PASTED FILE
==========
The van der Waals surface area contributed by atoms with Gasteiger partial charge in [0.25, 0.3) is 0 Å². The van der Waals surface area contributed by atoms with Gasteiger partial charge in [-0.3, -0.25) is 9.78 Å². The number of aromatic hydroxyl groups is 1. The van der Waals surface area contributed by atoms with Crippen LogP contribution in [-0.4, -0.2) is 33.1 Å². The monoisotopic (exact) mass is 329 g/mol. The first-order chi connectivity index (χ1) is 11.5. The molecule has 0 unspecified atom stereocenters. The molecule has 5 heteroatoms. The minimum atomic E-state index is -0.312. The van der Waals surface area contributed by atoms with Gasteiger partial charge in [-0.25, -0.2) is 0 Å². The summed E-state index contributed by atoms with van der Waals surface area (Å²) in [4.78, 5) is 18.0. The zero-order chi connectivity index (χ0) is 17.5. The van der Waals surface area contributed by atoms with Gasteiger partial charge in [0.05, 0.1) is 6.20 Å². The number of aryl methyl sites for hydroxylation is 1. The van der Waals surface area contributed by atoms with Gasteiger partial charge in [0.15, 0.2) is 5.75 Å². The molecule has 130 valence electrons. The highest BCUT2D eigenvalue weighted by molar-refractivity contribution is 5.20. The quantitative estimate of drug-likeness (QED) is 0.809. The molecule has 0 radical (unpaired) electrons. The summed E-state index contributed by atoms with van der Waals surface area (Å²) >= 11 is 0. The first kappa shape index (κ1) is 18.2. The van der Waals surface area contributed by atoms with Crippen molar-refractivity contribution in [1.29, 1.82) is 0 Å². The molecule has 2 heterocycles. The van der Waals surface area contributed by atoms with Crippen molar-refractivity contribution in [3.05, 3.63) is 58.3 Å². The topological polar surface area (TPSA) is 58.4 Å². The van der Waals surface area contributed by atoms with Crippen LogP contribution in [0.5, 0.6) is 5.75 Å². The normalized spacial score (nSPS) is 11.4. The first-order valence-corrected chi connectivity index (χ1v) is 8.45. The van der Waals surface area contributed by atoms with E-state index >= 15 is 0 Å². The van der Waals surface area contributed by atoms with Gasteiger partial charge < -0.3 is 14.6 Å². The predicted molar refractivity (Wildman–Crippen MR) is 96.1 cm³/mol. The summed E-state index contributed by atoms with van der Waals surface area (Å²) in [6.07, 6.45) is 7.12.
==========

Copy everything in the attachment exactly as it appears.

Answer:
The van der Waals surface area contributed by atoms with Gasteiger partial charge in [0.25, 0.3) is 0 Å². The van der Waals surface area contributed by atoms with Gasteiger partial charge in [-0.3, -0.25) is 9.78 Å². The number of aromatic hydroxyl groups is 1. The van der Waals surface area contributed by atoms with Crippen LogP contribution in [-0.4, -0.2) is 33.1 Å². The monoisotopic (exact) mass is 329 g/mol. The first-order chi connectivity index (χ1) is 11.5. The molecule has 0 unspecified atom stereocenters. The molecule has 5 heteroatoms. The minimum atomic E-state index is -0.312. The van der Waals surface area contributed by atoms with Gasteiger partial charge in [-0.25, -0.2) is 0 Å². The summed E-state index contributed by atoms with van der Waals surface area (Å²) in [4.78, 5) is 18.0. The zero-order chi connectivity index (χ0) is 17.5. The van der Waals surface area contributed by atoms with Gasteiger partial charge in [0.05, 0.1) is 6.20 Å². The number of aryl methyl sites for hydroxylation is 1. The van der Waals surface area contributed by atoms with Gasteiger partial charge in [0.15, 0.2) is 5.75 Å². The molecule has 130 valence electrons. The highest BCUT2D eigenvalue weighted by molar-refractivity contribution is 5.20. The quantitative estimate of drug-likeness (QED) is 0.809. The molecule has 0 radical (unpaired) electrons. The summed E-state index contributed by atoms with van der Waals surface area (Å²) >= 11 is 0. The first kappa shape index (κ1) is 18.2. The van der Waals surface area contributed by atoms with Crippen molar-refractivity contribution in [1.29, 1.82) is 0 Å². The molecule has 2 heterocycles. The van der Waals surface area contributed by atoms with Crippen molar-refractivity contribution in [3.05, 3.63) is 58.3 Å². The topological polar surface area (TPSA) is 58.4 Å². The van der Waals surface area contributed by atoms with Crippen LogP contribution in [0.5, 0.6) is 5.75 Å². The normalized spacial score (nSPS) is 11.4. The first-order valence-corrected chi connectivity index (χ1v) is 8.45. The van der Waals surface area contributed by atoms with E-state index >= 15 is 0 Å². The van der Waals surface area contributed by atoms with Gasteiger partial charge < -0.3 is 14.6 Å². The predicted molar refractivity (Wildman–Crippen MR) is 96.1 cm³/mol. The summed E-state index contributed by atoms with van der Waals surface area (Å²) in [6.07, 6.45) is 7.12.